Manchester United manager Sir Alex Ferguson and club mascot Fred the Red
The defining plot twist of the most enthralling title race in years could be written on Monday as Manchester City attempt to seize control of their Premier League destiny against leaders Manchester United.
Three weeks ago, United already had one hand on a record 20th title after City's defeat at Arsenal left Sir Alex Ferguson's team a hefty eight points clear with only six games remaining.
But a poor run of results from United, which has seen them take only four points from a possible nine, has suddenly given City the chance to put themselves back on pole position as the finish line looms into view.
An estimated worldwide television audience of more than 650 million is expected to tune in for a match that is being hyped as the biggest in Premier League history.
"This is the derby game of all derby games," Ferguson said. "It's in the blood of the supporters and I know lots of fans who would give everything to win this game," the United manager added.
City midfielder Gareth Barry also emphasised the unique nature of the top-of-the-table duel.
"People are speaking of this as being the biggest game in Premier League history and it's a massive game to play in," Barry said.
"I don't think you can get away from the size of the game against United and the pressure."
The equation for City is simple: a victory on Monday would see them return to the top of the table.
Wins at Newcastle and at home to Queens Park Rangers would then guarantee City the title, provided United are unable to make up their rivals' significant advantage in goal difference, which currently stands at plus six.
City manager Roberto Mancini has attempted to douse the expectation level by stating that United will remain favourites for the title even if they lose, citing the champions' final two matches against Swansea and Sunderland.
"I think they have more chance than us because we play the derby on Monday, after we play against Newcastle, that will be a very tough game," Mancini said.
"Instead United play Swansea and Sunderland. For them, they will be two easy games."
Ferguson meanwhile is relishing the challenge from opponents he views as the biggest threat to United's position at the summit of the English game owing to the club's seemingly limitless wealth.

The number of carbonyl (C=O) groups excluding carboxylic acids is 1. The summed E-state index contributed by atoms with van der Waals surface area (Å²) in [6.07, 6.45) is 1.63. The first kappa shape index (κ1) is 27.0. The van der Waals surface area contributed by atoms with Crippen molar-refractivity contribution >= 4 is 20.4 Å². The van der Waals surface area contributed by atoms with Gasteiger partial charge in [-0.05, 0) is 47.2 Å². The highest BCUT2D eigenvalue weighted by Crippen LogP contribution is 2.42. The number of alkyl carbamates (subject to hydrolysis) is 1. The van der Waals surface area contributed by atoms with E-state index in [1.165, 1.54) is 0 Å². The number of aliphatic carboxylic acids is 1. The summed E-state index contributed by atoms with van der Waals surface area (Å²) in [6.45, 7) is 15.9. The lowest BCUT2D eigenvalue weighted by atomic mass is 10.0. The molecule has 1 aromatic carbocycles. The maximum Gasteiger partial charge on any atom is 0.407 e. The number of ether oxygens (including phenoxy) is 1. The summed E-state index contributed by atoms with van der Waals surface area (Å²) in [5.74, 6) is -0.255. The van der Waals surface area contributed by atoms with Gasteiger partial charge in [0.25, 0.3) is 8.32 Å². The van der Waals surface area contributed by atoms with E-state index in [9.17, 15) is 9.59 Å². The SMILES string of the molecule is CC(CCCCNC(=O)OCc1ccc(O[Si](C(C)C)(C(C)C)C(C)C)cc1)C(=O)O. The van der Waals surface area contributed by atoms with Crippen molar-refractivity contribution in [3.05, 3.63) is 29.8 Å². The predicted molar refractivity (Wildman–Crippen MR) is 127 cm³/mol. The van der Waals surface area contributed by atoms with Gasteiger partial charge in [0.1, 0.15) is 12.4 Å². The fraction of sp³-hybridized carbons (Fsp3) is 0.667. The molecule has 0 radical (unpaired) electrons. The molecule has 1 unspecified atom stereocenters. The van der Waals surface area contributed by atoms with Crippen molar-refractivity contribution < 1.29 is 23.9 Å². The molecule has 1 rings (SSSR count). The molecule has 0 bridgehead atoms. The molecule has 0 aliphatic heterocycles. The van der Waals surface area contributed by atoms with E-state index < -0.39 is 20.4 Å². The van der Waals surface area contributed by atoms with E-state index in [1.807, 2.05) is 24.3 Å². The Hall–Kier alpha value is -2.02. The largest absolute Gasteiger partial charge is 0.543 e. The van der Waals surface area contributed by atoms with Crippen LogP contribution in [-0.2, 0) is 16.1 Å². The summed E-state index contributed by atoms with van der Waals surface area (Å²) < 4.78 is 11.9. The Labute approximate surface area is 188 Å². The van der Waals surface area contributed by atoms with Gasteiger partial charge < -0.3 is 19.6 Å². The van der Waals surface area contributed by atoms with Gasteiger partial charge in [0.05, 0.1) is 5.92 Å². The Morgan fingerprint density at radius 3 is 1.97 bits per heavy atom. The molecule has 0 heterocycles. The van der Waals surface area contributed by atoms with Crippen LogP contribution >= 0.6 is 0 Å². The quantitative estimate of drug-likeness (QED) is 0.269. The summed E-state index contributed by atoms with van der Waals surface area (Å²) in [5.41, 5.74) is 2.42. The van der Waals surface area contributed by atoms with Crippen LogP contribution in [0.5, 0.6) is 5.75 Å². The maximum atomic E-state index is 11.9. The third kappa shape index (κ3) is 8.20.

United have already demonstrated that they have the know-how to get a result at a ground where City have dropped just two points all season, winning January's FA Cup third round tie 3-2.
Yet Ferguson must be concerned by the sudden frailty of a United defence that was punctured repeatedly by Everton last weekend in a 4-4 draw.
City, who humiliated United 6-1 at Old Trafford in October, have rattled in 12 goals in their past three games, and their nimble strikeforce of Sergio Aguero and Carlos Tevez will fancy their chances of adding to that haul if Rio Ferdinand and Jonny Evans have another off-day.
Of all the storylines to emerge from this year's Premier League page-turner, it is the re-emergence of Tevez that is potentially the most compelling.
Ostracised by Mancini after his infamous refusal to warm-up during the Champions League defeat at Bayern Munich in September, the former United striker then disappeared to Argentina for three months of unauthorised leave.
Mancini, who had previously said Tevez would never play for the club again, has been forced to reverse his stance during the run-in, particularly after ill-discipline saw Mario Balotelli sidelined for three games.
Tevez has responded to his recall by delivering goals, adding an injection of verve to a City forward line that had been struggling to reproduce their scintillating early season form.
Tevez, who is expected to seek a move this summer, will be putting his talents on show to a mammoth worldwide audience on Monday, with a record 16 broadcasters airing the match live.
"The interest in this game from around the world is unprecedented," a City spokesman said.